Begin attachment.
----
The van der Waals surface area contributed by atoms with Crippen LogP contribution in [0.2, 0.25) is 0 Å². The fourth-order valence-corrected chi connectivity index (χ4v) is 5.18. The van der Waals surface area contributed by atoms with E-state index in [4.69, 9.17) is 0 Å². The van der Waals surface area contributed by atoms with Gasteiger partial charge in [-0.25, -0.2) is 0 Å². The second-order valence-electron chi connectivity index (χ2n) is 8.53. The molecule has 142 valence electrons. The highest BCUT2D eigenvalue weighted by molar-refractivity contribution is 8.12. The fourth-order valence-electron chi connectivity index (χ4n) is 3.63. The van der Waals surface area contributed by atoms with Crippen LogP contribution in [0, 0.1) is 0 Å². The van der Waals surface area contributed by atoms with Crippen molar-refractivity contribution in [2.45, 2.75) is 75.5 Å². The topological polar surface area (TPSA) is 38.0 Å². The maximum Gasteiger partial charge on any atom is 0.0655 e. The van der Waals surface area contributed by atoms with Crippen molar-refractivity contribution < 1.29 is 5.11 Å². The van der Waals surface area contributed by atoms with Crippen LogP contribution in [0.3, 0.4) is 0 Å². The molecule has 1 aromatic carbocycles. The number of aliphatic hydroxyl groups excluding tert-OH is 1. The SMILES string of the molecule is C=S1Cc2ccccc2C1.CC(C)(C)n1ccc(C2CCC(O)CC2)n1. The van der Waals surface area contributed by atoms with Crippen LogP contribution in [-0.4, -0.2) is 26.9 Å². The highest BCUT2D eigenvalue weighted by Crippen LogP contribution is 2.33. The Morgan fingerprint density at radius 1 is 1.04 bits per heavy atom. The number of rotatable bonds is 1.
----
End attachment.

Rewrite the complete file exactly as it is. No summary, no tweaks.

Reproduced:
The van der Waals surface area contributed by atoms with Crippen LogP contribution in [0.2, 0.25) is 0 Å². The fourth-order valence-corrected chi connectivity index (χ4v) is 5.18. The van der Waals surface area contributed by atoms with E-state index in [4.69, 9.17) is 0 Å². The van der Waals surface area contributed by atoms with Gasteiger partial charge in [-0.25, -0.2) is 0 Å². The second-order valence-electron chi connectivity index (χ2n) is 8.53. The molecule has 142 valence electrons. The highest BCUT2D eigenvalue weighted by molar-refractivity contribution is 8.12. The fourth-order valence-electron chi connectivity index (χ4n) is 3.63. The van der Waals surface area contributed by atoms with Crippen LogP contribution in [0, 0.1) is 0 Å². The van der Waals surface area contributed by atoms with Crippen molar-refractivity contribution in [2.45, 2.75) is 75.5 Å². The topological polar surface area (TPSA) is 38.0 Å². The maximum Gasteiger partial charge on any atom is 0.0655 e. The van der Waals surface area contributed by atoms with Crippen molar-refractivity contribution < 1.29 is 5.11 Å². The van der Waals surface area contributed by atoms with Crippen LogP contribution in [0.3, 0.4) is 0 Å². The molecule has 1 aromatic carbocycles. The number of aliphatic hydroxyl groups excluding tert-OH is 1. The SMILES string of the molecule is C=S1Cc2ccccc2C1.CC(C)(C)n1ccc(C2CCC(O)CC2)n1. The van der Waals surface area contributed by atoms with Crippen LogP contribution in [-0.4, -0.2) is 26.9 Å². The highest BCUT2D eigenvalue weighted by Crippen LogP contribution is 2.33. The Morgan fingerprint density at radius 1 is 1.04 bits per heavy atom. The number of rotatable bonds is 1.